Aug. 29 to
Sept. 2, 2002
San José
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Writer - Ver-noir Vinge

Vernor VingeFrom the first, I suspected that there was noir in Vernor. A dark, insidious intellect, lurking beneath the suntan. Of course the smiling, mild-mannered mathematician I met in the mid-1960s seemed of sunny disposition, beaming at me from behind his glasses. But the eyes had a cool distance - which admittedly one sees often in mathematicians.

I met Vernor when we both were working on doctorates at the University of California at San Diego. Odd, I thought, that two beginning SF writers should turn up at the same small grad school. (Yet UCSD has since also produced Ph.D.s David Brin and Stan Robinson, with Greg Bear and Ray Feist lurking about the campus as well. I rather wonder why.) So we talked SF, found that we were similar in many views, despite the fact that Vernor seemed to be more an Analog sort and I was more F&SF. Hard SF, sure, though with some differences of tone.

Yet he lacked the fanatic-artist glaze that one might expect a mathematician writer to have. For most of the profession, a mathematician is a machine for converting caffeine into theorems. We didn't see the cool analytical distance in him fully until True Names, his 1981 groundbreaking depiction of cyberspace - the very first, long before the movies 'Tron' and 'Blade Runner' (1982) and cyberpunk (1984). Prescient in its view that even virtual worlds will be fields for power games, it told us that Vernor could look dispassionately at even the most gee-whiz ideas.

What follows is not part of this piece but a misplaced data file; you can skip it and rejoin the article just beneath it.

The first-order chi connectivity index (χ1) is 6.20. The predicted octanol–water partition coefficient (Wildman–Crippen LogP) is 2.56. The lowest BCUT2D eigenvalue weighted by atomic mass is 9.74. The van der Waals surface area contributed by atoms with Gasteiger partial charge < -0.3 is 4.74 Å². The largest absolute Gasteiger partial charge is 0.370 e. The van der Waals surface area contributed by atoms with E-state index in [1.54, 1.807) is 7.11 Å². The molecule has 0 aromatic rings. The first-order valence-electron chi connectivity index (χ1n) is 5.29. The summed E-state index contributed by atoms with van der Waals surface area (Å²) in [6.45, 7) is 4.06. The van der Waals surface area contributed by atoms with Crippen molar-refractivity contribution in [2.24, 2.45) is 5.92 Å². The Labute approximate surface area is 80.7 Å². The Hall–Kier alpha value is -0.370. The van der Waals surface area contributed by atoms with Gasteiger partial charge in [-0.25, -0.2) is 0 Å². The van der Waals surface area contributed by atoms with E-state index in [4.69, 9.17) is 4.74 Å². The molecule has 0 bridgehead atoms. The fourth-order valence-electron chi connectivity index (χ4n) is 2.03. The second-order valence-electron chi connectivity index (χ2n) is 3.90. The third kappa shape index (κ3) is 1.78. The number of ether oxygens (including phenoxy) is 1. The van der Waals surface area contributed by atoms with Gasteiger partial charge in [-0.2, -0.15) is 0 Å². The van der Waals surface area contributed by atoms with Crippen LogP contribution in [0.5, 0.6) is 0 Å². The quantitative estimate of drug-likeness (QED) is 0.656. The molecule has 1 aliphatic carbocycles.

He proved this again with the Real-time sequence. Then he went one better with A Fire Upon the Deep, winning a Hugo and restoring the prestige of space opera (a term I've never liked; too demeaning).

Vernor is dangerously acute wielding an idea, and he has a lot of them. What would people really do if a stasis field let them travel forward to the future unblemished by age? How much of a Big Deal will we wily humans be on the galactic stage, really?

He's on the Hugo ballot again this year, and his deadly penetrating gaze will probably bring him still more rafts of readers. Maybe it does indeed take a mathematician to think through such ideas as the Singularity - the boundary between Us and a Them so techno-godlike as to defy definition - with grace and craft.

Whatever he does next, hold on tight to your assumptions. They're liable to be blown away.

 - Gregory Benford
Copyright 2000 by Abbenford Associates 



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